A Dow 25,000 was the stuff of fevered fantasy, difficult for the most enthusiastic fan of Donald Trump to imagine on the eve of his inauguration. The Dow was bumping "only" 18,500 on Election Day 2016. But here we are, one year on, and a Dow 25,000 looks to be on the horizon. Published January 4, 2018

Both parties are eyeing a meeting between President Trump and a bipartisan group of congressional negotiators this week as the chance to make progress on an immigration bill, but Democrats have grown increasingly strident in their complaints about the president's stance. (Associated Press/File)

Another ring for the circus

Washington is a circus with many rings. If you're bored with Robert Mueller's pursuit of Donald Trump's Russian friends, which doesn't appear to be going anywhere, there's always a new chapter in the president's verbal duel with Rocket Man in North Korea. Published January 4, 2018

'Team' mentality wastes time

Today gives lesson to the warning of the Founding Fathers and George Washington's farewell address about the danger of factions (now known as political parties and caucuses). The Founders saw factions as oriented for dominance and power over other factions, which would result in public division, distraction from good governance and general public unhappiness. Published January 4, 2018

Trump Jr., Kushner bad for Trump

That the ubiquitous former Trump adviser Steve Bannon believes Donald Trump Jr. and Jared Kushner are idiots is hardly surprising. But they hardly redeem Bannon for his lack of character assessment in the Judge Roy Moore affair. Donald Trump Jr. and Kushner are silly, pompous nincompoops who are godsends to Saturday Night Live. They are a couple of empty Armani suits, overindulged by a president who should know better. Published January 4, 2018

Say no to inaugural 'freebies'

"Corporate interests cut checks to fund governor's inaugural" (Web, Dec. 23) quotes a spokeswoman for Virginia Governor-elect Ralph Northam as saying that this month's inauguration is not a political event, but a celebration to bring all Virginians together — thus justifying large "donations" to the inaugural committee from corporate and business interests. This is absolute garbage. Published January 3, 2018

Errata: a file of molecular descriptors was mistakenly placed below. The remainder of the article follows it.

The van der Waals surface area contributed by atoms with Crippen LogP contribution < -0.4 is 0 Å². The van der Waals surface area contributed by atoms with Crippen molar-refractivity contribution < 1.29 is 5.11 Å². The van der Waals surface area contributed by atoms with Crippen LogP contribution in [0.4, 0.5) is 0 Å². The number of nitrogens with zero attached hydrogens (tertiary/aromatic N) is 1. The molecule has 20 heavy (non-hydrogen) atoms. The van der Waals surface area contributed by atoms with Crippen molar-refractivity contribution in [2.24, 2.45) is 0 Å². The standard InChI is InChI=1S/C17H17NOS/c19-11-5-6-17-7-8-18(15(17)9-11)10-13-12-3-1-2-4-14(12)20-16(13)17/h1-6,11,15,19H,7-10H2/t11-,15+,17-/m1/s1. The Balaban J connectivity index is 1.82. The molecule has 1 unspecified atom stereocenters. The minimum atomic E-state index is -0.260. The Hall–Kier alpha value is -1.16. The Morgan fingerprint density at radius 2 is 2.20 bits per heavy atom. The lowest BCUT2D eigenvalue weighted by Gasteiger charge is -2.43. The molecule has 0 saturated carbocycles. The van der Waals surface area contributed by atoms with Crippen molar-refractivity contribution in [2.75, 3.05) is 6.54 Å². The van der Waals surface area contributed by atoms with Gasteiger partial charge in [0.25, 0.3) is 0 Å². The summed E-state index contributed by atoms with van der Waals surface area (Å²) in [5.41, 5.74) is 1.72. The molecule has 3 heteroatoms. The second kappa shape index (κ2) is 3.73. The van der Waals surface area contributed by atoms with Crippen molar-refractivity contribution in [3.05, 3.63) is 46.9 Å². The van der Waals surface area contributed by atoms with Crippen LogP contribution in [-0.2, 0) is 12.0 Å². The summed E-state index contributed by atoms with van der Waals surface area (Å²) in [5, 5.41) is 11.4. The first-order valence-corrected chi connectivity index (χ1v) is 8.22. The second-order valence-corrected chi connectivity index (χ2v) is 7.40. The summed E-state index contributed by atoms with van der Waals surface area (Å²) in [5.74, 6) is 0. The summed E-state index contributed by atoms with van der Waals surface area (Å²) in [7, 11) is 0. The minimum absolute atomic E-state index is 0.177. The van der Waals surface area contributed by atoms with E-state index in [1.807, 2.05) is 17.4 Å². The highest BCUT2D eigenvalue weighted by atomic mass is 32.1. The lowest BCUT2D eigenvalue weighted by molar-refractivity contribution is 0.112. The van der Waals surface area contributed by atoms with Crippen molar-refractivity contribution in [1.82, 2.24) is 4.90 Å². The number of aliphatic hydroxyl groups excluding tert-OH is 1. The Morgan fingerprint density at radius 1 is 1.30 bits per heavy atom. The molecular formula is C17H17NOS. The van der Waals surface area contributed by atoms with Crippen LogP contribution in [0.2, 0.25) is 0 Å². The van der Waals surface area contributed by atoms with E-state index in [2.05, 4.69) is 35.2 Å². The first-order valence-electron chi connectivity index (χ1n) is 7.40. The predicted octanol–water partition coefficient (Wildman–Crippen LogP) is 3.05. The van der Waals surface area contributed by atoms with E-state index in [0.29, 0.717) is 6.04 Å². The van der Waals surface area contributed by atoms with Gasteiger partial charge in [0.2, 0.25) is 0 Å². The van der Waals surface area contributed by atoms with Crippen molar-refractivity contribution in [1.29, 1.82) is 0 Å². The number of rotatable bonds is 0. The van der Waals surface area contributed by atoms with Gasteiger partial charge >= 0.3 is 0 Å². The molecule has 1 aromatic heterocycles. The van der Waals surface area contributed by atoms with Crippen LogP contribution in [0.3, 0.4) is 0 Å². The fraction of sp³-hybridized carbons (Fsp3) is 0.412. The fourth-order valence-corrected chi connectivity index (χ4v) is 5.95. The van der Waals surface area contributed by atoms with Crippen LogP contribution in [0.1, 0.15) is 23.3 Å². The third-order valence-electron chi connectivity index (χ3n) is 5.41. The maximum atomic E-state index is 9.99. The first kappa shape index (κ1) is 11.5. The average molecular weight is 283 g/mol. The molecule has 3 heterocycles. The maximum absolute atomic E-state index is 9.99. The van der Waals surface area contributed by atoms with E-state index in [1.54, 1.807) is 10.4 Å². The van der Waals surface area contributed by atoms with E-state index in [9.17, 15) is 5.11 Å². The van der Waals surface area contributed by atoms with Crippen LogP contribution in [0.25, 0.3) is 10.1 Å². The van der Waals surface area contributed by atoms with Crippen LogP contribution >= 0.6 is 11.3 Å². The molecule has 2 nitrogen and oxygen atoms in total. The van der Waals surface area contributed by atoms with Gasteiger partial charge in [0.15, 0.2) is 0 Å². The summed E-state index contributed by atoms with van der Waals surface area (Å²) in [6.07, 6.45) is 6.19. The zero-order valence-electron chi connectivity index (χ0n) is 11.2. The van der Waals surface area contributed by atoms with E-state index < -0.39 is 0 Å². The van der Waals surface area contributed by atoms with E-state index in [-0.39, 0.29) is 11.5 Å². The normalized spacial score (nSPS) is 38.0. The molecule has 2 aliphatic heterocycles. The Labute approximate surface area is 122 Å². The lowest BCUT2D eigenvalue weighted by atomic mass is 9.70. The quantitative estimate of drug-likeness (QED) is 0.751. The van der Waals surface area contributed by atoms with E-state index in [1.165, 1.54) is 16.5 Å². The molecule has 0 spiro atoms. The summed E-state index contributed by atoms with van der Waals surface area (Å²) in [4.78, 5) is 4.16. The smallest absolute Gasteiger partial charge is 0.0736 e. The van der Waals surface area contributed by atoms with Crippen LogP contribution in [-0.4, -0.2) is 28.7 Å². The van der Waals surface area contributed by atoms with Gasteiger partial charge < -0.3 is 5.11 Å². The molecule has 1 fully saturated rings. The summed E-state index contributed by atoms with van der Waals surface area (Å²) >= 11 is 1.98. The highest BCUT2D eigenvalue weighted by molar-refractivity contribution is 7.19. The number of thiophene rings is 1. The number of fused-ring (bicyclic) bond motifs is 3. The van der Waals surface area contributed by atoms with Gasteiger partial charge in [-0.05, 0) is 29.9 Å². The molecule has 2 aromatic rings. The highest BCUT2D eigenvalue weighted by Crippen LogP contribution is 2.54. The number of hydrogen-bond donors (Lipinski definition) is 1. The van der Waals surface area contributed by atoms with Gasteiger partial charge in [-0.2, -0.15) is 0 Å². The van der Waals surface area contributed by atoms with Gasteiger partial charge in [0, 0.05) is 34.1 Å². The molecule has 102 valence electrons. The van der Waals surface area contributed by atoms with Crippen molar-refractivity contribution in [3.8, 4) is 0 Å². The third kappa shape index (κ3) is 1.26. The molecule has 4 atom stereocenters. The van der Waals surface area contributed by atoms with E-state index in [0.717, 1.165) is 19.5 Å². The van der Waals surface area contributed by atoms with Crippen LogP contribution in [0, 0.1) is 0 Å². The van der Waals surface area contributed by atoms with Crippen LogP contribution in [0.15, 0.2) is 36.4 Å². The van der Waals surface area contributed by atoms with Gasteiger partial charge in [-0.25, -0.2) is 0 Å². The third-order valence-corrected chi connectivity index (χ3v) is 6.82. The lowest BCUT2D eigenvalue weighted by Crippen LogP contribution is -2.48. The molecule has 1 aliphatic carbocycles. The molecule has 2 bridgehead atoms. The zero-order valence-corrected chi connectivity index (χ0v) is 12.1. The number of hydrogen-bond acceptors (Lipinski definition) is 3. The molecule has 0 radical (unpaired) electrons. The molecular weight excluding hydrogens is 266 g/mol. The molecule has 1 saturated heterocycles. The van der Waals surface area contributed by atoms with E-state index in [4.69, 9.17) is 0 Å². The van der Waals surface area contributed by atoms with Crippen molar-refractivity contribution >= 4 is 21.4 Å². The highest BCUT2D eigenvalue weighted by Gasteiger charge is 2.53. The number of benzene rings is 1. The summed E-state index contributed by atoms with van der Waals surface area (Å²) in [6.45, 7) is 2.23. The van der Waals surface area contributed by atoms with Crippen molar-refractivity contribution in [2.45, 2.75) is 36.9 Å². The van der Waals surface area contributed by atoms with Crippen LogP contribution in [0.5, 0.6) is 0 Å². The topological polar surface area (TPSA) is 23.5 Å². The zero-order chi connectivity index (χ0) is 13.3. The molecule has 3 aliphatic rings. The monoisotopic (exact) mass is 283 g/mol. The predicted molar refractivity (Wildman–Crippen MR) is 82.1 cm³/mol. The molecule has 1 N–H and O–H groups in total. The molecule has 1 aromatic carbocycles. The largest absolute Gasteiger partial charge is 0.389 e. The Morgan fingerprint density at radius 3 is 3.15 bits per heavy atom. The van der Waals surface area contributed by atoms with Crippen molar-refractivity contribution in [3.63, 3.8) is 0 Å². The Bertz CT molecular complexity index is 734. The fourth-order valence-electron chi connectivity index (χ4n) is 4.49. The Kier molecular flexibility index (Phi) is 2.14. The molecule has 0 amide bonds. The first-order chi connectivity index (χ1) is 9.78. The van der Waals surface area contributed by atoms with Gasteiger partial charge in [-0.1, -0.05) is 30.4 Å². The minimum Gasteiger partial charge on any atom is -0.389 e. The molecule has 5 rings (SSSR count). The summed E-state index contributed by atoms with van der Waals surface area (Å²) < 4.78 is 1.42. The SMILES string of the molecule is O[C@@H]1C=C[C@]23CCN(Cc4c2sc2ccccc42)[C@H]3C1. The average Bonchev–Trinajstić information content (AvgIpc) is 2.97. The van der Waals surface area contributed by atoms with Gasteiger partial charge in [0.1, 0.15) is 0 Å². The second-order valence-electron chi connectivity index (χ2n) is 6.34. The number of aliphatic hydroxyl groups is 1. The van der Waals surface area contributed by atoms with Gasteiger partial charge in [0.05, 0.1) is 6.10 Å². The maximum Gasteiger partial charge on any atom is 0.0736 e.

Churchill saved the modern era

From my perspective of 80 years, "Darkest Hour" is the most important film ever made. It shows clearly why British Prime Minister Winston Churchill was Time's "Man of the Century." Against the opposition of the leaders of his own Conservative Party, the members of his Cabinet and the Labor and Liberal parties, Churchill refused to negotiate with Hitler after the surrender of the French — even with most of the British army trapped at Dunkirk. The film depicts the wonderful words Churchill used to win Parliament's consent to fight alone against Hitler. Published January 3, 2018

A sample Choose Life Nebraska license plate is seen in Lincoln on Monday, April 3, 2017. The plates will be available Jan. 1, 2018, under a bill passed Monday by the Legislature and expected to be signed by Gov. Pete Ricketts. (AP Photo/Julia Shumway)

Choosing life, and sometimes debate

Abortion mills are going out of business across a wide swath of the heartland. Kentucky has only one left, and the Republican governor, Matt Bevin, is trying to close it. Published January 3, 2018

Steve Bannon (right), who was a member of the White House senior staff, is now bashing President Trump and Jared Kushner. (Reuters)

Touche, said Mr. Bannon

The Democrats are supposed to be the fighting party, preferring a brawl to a tea party. Published January 3, 2018

Try new resolution: kindness

With the new year upon us, many people are thinking about resolutions. Some common ones are to lose weight, exercise more, eat healthily or find balance and simplicity in daily life. But what if we all made a resolution to practice more love and kindness toward everyone, including ourselves? Published January 2, 2018

Repealing mandate fixes little

Repealing the Obamacare insurance mandate does not restore personal freedoms lost with Obamacare rationing. Rationing means government not reducing, but rather refusing to pay costs. Bureaucrats now have tools to control chronically ill, elderly and disabled people. Published January 2, 2018

Orrin Hatch retires, and guessing begins

Retirement fever is contagious. Orrin Hatch of Utah is the latest to say he's leaving the U.S. Senate, and the Republicans and the nation will miss him on Capitol Hill. Published January 2, 2018